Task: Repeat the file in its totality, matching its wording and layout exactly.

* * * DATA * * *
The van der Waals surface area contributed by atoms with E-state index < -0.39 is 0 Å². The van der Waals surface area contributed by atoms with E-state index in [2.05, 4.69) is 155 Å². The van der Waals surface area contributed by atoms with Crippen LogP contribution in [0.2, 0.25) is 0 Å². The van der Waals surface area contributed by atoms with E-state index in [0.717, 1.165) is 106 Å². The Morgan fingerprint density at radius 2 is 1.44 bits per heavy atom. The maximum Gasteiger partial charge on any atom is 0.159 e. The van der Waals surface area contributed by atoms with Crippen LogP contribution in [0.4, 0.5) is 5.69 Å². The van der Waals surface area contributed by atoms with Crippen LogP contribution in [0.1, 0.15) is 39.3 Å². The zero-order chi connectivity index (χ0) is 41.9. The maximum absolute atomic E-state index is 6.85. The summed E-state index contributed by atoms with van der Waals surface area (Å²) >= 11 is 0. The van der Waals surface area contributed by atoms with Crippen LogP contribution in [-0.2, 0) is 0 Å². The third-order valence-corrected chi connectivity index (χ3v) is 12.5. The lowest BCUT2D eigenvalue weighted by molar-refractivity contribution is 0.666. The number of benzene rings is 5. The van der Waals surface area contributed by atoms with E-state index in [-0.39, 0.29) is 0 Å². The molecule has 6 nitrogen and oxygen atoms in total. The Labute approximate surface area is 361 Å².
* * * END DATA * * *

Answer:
The van der Waals surface area contributed by atoms with E-state index < -0.39 is 0 Å². The van der Waals surface area contributed by atoms with E-state index in [2.05, 4.69) is 155 Å². The van der Waals surface area contributed by atoms with Crippen LogP contribution in [0.2, 0.25) is 0 Å². The van der Waals surface area contributed by atoms with E-state index in [0.717, 1.165) is 106 Å². The Morgan fingerprint density at radius 2 is 1.44 bits per heavy atom. The maximum Gasteiger partial charge on any atom is 0.159 e. The van der Waals surface area contributed by atoms with Crippen LogP contribution in [0.4, 0.5) is 5.69 Å². The van der Waals surface area contributed by atoms with Crippen LogP contribution in [0.1, 0.15) is 39.3 Å². The zero-order chi connectivity index (χ0) is 41.9. The maximum absolute atomic E-state index is 6.85. The summed E-state index contributed by atoms with van der Waals surface area (Å²) >= 11 is 0. The van der Waals surface area contributed by atoms with Crippen LogP contribution in [-0.2, 0) is 0 Å². The third-order valence-corrected chi connectivity index (χ3v) is 12.5. The lowest BCUT2D eigenvalue weighted by molar-refractivity contribution is 0.666. The number of benzene rings is 5. The van der Waals surface area contributed by atoms with E-state index in [-0.39, 0.29) is 0 Å². The molecule has 6 nitrogen and oxygen atoms in total. The Labute approximate surface area is 361 Å².